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Law enforcement and mental health partnership pays dividends

Law enforcement and mental health partnership pays dividends

Two out of five calls to law enforcement in Tucson in some way involve a mental health crisis or substance abuse disorder — that’s more calls than about burglaries or stolen cars. In the not-too-distant past, nearly every one of those cases would have ended up with someone going to jail or in tragedy. But for nearly two decades now, the National Alliance on Mental Illness-Southern Arizona has worked with local law enforcement to ensure people faced with mental health or substance abuse problems get the compassion they need and to help keep nonviolent individuals out of jail.

It’s a partnership built on years of trust that started with the introduction of crisis intervention training to Tucson in early 2000 after a string of five cases of “suicide by cop” in a span of just 10 months. The 40-hour course first conceived and field tested in Memphis, Tennessee, gives local officers the tools to recognize signs of mental illness in individuals they encounter and to respond appropriately.

It has succeeded here in large part because NAMI provided, and continues to provide, the expertise and the foundation to help all officers — from cadets still in the academy to veterans with years in the field — understand how to assess and defuse emotionally fraught situations and recognize opportunities to find “upstream” alternatives to jail before incarceration becomes the only option.

Over the years this partnership has become truly reciprocal: NAMI instructors train officers how to interact with mentally ill individuals in crisis, and law enforcement instructors teach participants in NAMI’s “Family to Family” program how to best interact with officers and deputies in the field. NAMI’s “In Our Own Voice” presentation is consistently one of the highest-rated portions of the class.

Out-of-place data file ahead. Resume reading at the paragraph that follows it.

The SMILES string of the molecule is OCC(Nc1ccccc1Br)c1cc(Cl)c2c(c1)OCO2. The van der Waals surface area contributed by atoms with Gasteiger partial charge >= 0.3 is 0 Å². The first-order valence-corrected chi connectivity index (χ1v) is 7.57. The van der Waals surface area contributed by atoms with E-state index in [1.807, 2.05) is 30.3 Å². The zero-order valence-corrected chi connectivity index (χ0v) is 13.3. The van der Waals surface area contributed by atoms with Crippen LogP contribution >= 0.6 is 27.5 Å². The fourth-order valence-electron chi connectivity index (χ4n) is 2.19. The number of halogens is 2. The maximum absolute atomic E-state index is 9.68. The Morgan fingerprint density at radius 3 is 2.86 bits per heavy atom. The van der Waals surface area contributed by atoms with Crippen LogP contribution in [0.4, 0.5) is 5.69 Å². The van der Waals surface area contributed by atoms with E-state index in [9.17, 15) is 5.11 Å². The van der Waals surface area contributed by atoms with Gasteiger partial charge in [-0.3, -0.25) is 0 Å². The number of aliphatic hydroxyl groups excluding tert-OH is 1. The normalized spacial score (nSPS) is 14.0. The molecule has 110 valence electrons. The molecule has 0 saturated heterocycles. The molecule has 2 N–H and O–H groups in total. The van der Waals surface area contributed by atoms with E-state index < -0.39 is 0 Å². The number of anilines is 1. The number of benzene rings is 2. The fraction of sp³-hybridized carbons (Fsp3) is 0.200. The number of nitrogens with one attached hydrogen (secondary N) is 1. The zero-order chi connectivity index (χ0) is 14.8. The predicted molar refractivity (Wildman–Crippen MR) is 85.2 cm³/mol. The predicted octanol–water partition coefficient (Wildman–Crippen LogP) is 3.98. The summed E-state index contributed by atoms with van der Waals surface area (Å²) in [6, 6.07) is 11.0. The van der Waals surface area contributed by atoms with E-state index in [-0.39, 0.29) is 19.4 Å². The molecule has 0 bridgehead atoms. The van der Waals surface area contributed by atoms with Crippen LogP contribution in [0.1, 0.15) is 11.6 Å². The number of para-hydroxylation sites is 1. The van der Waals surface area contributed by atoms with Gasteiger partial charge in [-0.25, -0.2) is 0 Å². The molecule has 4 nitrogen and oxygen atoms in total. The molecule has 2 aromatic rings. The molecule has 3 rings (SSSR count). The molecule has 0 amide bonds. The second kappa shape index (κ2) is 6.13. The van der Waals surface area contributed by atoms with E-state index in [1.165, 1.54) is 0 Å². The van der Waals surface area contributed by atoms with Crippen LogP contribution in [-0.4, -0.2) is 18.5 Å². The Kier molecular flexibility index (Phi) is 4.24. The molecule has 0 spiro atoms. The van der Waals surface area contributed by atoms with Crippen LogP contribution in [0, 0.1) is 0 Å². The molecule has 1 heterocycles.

This shared philosophy and longtime working relationship made the National Alliance on Mental Illness a natural fit alongside law enforcement on the Community Collaborative of Pima County Safety and Justice Challenge, which seeks to make the criminal-justice system more fair and more effective and to reduce over-incarceration by implementing innovative and common-sense strategies and programs.

Nevertheless, all of these efforts remain a work in progress, in need of refinement. One exciting development is the expansion of NAMI’s “Ending the Silence” program into local middle schools. The effort has proven effective in helping high schoolers recognize the warning signs of mental illness in themselves, their peers or loved ones and how to follow up with help.

We must continue to move forward with our efforts ensure our criminal justice system works for the entire community. To that end, we wholeheartedly support Pima County’s plans to re-apply for funding through the MacArthur Foundation to extend and expand programming under the aegis of the Safety and Justice Challenge and related programs. We believe that progressive approach will continue to inspire participation here and serve as a roadmap for other communities.

Jason Winsky is the sergeant of the Tucson Police Department’s Mental Health Support Team. H. Clarke Romans, Ph.D., is executive director of the National Alliance on Mental Illness Southern Arizona.

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